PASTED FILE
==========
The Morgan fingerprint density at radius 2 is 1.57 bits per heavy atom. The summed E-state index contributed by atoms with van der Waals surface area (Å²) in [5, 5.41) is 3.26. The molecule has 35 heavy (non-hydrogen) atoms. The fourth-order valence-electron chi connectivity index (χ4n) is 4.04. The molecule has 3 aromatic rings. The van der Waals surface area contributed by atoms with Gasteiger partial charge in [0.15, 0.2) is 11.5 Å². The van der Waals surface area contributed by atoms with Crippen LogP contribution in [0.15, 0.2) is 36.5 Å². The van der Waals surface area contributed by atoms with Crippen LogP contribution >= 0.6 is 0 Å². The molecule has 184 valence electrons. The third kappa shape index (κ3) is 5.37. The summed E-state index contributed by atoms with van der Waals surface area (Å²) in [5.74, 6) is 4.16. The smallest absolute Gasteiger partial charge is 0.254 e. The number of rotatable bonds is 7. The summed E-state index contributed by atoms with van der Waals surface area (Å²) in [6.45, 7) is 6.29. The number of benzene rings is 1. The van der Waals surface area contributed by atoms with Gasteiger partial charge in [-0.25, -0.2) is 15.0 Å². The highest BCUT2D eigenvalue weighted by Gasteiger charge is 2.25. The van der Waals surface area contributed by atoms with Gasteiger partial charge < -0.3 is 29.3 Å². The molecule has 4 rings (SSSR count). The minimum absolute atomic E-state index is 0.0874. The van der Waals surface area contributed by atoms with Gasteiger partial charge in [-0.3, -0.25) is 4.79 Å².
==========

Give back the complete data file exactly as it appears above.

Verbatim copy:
The Morgan fingerprint density at radius 2 is 1.57 bits per heavy atom. The summed E-state index contributed by atoms with van der Waals surface area (Å²) in [5, 5.41) is 3.26. The molecule has 35 heavy (non-hydrogen) atoms. The fourth-order valence-electron chi connectivity index (χ4n) is 4.04. The molecule has 3 aromatic rings. The van der Waals surface area contributed by atoms with Gasteiger partial charge in [0.15, 0.2) is 11.5 Å². The van der Waals surface area contributed by atoms with Crippen LogP contribution in [0.15, 0.2) is 36.5 Å². The van der Waals surface area contributed by atoms with Crippen LogP contribution >= 0.6 is 0 Å². The molecule has 184 valence electrons. The third kappa shape index (κ3) is 5.37. The summed E-state index contributed by atoms with van der Waals surface area (Å²) in [5.74, 6) is 4.16. The smallest absolute Gasteiger partial charge is 0.254 e. The number of rotatable bonds is 7. The summed E-state index contributed by atoms with van der Waals surface area (Å²) in [6.45, 7) is 6.29. The number of benzene rings is 1. The van der Waals surface area contributed by atoms with Gasteiger partial charge in [-0.25, -0.2) is 15.0 Å². The highest BCUT2D eigenvalue weighted by Gasteiger charge is 2.25. The van der Waals surface area contributed by atoms with Gasteiger partial charge < -0.3 is 29.3 Å². The molecule has 4 rings (SSSR count). The minimum absolute atomic E-state index is 0.0874. The van der Waals surface area contributed by atoms with Gasteiger partial charge in [-0.3, -0.25) is 4.79 Å².